The Death of the Necromancer is the second of the Ile-Rien books by Martha Wells (I read The Element of Fire for the first time recently). I had actually read Necromancer before, back when I was first discovering Wells and lots of people were saying how wonderful it was. I agree, BUT I think that the Ile-Rien books actually benefit quite a bit from being read in order. So if you’re new to Martha Wells, start with Element of Fire and then go on to Necromancer. Why do I think this is important? Because the first time I read Death of the Necromancer, my reaction was a bit befuzzled: I liked it, but I didn’t quite get all the fuss. This time, I really, really liked it. I think the difference is that I read Element of Fire in between.
The plot of Necromancer is a bit like Les Miserables, if Jean Valjean was a burglar and he teamed up with Javert to fight sorcerous crime. That’s incredibly over-simplified–there’s a LOT going on here plot-wise–but it does sum up the main motivations of the protagonist. It’s also got a lot more humor than Les Mis, but then that wouldn’t be hard.
Once again, the book opens with a bang, and another house-breaking. This one is completely illegal. I think one of the reasons I like Wells’ books so much is that she knows how to begin them–we’re dropped into the middle of a situation and we have to figure out what’s happening and who these people are. It’s the mark of an author who trusts her own writing, and also trusts her readers to pick up on the clues that she’s given. (You can read this as a subtle rant against prologues, if you’d like.)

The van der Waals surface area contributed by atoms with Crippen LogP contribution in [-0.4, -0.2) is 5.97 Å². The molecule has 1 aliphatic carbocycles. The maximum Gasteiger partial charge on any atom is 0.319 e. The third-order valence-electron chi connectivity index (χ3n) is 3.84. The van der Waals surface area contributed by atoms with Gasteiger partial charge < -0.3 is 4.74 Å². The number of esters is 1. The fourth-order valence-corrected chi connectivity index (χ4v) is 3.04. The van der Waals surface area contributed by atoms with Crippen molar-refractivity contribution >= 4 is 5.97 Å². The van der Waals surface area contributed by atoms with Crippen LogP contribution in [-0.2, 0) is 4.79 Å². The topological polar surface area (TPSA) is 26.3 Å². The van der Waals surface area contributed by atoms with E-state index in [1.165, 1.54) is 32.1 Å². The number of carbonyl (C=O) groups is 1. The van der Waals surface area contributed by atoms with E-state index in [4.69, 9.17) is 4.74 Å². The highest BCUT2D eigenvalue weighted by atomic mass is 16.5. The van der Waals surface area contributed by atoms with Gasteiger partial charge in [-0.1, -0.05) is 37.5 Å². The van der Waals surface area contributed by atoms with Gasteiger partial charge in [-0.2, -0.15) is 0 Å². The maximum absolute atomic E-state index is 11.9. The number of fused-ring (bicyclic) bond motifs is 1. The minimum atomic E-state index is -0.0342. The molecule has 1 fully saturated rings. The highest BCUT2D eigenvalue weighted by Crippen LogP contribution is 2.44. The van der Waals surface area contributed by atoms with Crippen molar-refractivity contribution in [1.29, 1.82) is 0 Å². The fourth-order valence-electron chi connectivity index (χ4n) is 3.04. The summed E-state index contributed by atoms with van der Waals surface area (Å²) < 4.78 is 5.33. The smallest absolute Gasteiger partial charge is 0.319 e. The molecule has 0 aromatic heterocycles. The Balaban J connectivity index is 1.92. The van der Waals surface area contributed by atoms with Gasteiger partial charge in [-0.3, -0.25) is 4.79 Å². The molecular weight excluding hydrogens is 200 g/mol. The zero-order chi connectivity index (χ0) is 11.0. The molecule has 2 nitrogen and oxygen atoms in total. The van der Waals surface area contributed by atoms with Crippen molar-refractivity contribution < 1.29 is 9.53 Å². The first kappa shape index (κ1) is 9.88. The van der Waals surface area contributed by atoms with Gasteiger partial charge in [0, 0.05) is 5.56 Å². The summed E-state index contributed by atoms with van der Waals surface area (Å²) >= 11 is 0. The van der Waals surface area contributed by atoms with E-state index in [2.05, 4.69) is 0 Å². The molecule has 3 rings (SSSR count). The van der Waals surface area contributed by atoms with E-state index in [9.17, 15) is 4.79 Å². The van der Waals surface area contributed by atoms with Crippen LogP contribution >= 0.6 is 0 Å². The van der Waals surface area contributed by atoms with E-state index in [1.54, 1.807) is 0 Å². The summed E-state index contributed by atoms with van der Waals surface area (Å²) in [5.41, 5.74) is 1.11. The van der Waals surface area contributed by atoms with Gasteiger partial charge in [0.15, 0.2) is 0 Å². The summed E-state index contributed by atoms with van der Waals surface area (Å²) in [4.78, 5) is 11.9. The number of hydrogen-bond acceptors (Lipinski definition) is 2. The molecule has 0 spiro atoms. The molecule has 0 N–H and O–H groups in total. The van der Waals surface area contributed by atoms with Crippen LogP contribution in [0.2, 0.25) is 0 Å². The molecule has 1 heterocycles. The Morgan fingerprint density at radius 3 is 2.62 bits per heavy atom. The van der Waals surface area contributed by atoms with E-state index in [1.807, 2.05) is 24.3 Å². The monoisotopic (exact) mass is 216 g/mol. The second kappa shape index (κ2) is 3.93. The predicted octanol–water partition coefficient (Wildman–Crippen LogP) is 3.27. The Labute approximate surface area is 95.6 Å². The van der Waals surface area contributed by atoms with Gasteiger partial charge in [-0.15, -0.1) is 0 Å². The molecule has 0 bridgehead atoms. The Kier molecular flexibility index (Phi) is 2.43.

Vienne has changed over the hundred years since Elements of Fire. With the description of the city nights, I kept thinking of Whistler’s Nocturnes, or some of Renoir’s paintings. Interestingly, the timeline here made me revise my estimate of when Element of Fire takes place. It has to be a good bit later than I was thinking–the early 18th century or so. I really love settings that seem to have a life of their own, and Vienne certainly fits into that category.
Nicholas and Madeleine are the two main point of view characters, although we get a couple more through the book. I really like both of them, and how we (I, at least) have a lot of sympathy for Nicholas which gets much more complicated by the end of the book. Madeleine is less of an outwardly apparent force than, say, Kade. But I think she’s no less strong for all of that, and I suspect that in many ways she is the one who keeps the whole thing grounded enough to work. Which is a nice touch, since she’s an actress and stereotypically would be silly and flighty.
I have to admit that, as much as I liked Nicholas and Madeleine and Ronsarde and the rest, my favorite character was probably the Queen. Talk about scene stealers! I loved the way she was a bit like Elizabeth I and a bit like Queen Victoria, and just…awesome. She appears to be quiet and shy, but appearances are more than a bit deceiving.
So, lots of fun here, with plenty of serious parts to move the plot along, and incidentally create complications for the next generation. (She says, having stayed up too late finishing The Wizard Hunters last night.)
Book source: public library
Book information: Avon Eos, 1998